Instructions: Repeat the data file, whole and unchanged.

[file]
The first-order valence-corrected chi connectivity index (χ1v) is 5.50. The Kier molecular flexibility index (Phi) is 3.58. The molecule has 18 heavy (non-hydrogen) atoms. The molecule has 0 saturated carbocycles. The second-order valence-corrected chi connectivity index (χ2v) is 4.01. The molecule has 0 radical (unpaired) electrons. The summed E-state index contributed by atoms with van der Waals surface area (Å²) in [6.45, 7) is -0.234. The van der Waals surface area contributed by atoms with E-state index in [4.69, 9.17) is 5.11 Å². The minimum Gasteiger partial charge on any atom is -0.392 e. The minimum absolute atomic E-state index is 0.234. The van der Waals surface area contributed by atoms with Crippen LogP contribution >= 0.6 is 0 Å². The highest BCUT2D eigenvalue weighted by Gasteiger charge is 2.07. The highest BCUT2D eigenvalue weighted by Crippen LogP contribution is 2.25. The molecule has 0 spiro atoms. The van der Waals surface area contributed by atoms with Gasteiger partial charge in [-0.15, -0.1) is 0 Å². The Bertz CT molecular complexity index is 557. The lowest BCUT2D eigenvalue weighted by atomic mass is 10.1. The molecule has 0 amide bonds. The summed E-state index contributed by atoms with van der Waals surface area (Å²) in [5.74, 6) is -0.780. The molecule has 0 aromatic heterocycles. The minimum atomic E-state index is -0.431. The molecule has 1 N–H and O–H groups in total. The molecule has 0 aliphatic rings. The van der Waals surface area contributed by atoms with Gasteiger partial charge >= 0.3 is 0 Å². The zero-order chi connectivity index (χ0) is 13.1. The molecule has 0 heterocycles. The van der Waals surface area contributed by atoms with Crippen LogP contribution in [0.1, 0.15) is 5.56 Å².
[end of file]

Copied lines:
The first-order valence-corrected chi connectivity index (χ1v) is 5.50. The Kier molecular flexibility index (Phi) is 3.58. The molecule has 18 heavy (non-hydrogen) atoms. The molecule has 0 saturated carbocycles. The second-order valence-corrected chi connectivity index (χ2v) is 4.01. The molecule has 0 radical (unpaired) electrons. The summed E-state index contributed by atoms with van der Waals surface area (Å²) in [6.45, 7) is -0.234. The van der Waals surface area contributed by atoms with E-state index in [4.69, 9.17) is 5.11 Å². The minimum Gasteiger partial charge on any atom is -0.392 e. The minimum absolute atomic E-state index is 0.234. The van der Waals surface area contributed by atoms with Crippen LogP contribution >= 0.6 is 0 Å². The highest BCUT2D eigenvalue weighted by Gasteiger charge is 2.07. The highest BCUT2D eigenvalue weighted by Crippen LogP contribution is 2.25. The molecule has 0 spiro atoms. The van der Waals surface area contributed by atoms with Gasteiger partial charge in [-0.15, -0.1) is 0 Å². The Bertz CT molecular complexity index is 557. The lowest BCUT2D eigenvalue weighted by atomic mass is 10.1. The molecule has 0 amide bonds. The summed E-state index contributed by atoms with van der Waals surface area (Å²) in [5.74, 6) is -0.780. The molecule has 0 aromatic heterocycles. The minimum atomic E-state index is -0.431. The molecule has 1 N–H and O–H groups in total. The molecule has 0 aliphatic rings. The van der Waals surface area contributed by atoms with Gasteiger partial charge >= 0.3 is 0 Å². The zero-order chi connectivity index (χ0) is 13.1. The molecule has 0 heterocycles. The van der Waals surface area contributed by atoms with Crippen LogP contribution in [0.1, 0.15) is 5.56 Å².